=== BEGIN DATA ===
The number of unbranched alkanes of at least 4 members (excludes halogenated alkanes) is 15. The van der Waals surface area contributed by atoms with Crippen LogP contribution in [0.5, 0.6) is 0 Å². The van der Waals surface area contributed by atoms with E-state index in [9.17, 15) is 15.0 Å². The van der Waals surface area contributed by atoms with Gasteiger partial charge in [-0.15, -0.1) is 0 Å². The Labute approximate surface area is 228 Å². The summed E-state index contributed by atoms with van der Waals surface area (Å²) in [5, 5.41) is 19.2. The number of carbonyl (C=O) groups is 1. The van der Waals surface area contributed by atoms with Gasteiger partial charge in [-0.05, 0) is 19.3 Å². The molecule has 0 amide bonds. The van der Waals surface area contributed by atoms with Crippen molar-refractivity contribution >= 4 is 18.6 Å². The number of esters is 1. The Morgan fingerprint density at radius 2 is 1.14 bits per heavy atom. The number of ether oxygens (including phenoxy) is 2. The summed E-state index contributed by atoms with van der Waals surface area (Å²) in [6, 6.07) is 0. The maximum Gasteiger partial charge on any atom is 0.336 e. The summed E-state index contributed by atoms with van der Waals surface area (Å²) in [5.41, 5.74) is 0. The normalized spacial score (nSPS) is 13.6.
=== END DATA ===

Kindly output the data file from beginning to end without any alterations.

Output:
The number of unbranched alkanes of at least 4 members (excludes halogenated alkanes) is 15. The van der Waals surface area contributed by atoms with Crippen LogP contribution in [0.5, 0.6) is 0 Å². The van der Waals surface area contributed by atoms with E-state index in [9.17, 15) is 15.0 Å². The van der Waals surface area contributed by atoms with Gasteiger partial charge in [-0.15, -0.1) is 0 Å². The Labute approximate surface area is 228 Å². The summed E-state index contributed by atoms with van der Waals surface area (Å²) in [5, 5.41) is 19.2. The number of carbonyl (C=O) groups is 1. The van der Waals surface area contributed by atoms with Gasteiger partial charge in [-0.05, 0) is 19.3 Å². The molecule has 0 amide bonds. The van der Waals surface area contributed by atoms with Crippen molar-refractivity contribution >= 4 is 18.6 Å². The number of esters is 1. The Morgan fingerprint density at radius 2 is 1.14 bits per heavy atom. The number of ether oxygens (including phenoxy) is 2. The summed E-state index contributed by atoms with van der Waals surface area (Å²) in [6, 6.07) is 0. The maximum Gasteiger partial charge on any atom is 0.336 e. The summed E-state index contributed by atoms with van der Waals surface area (Å²) in [5.41, 5.74) is 0. The normalized spacial score (nSPS) is 13.6.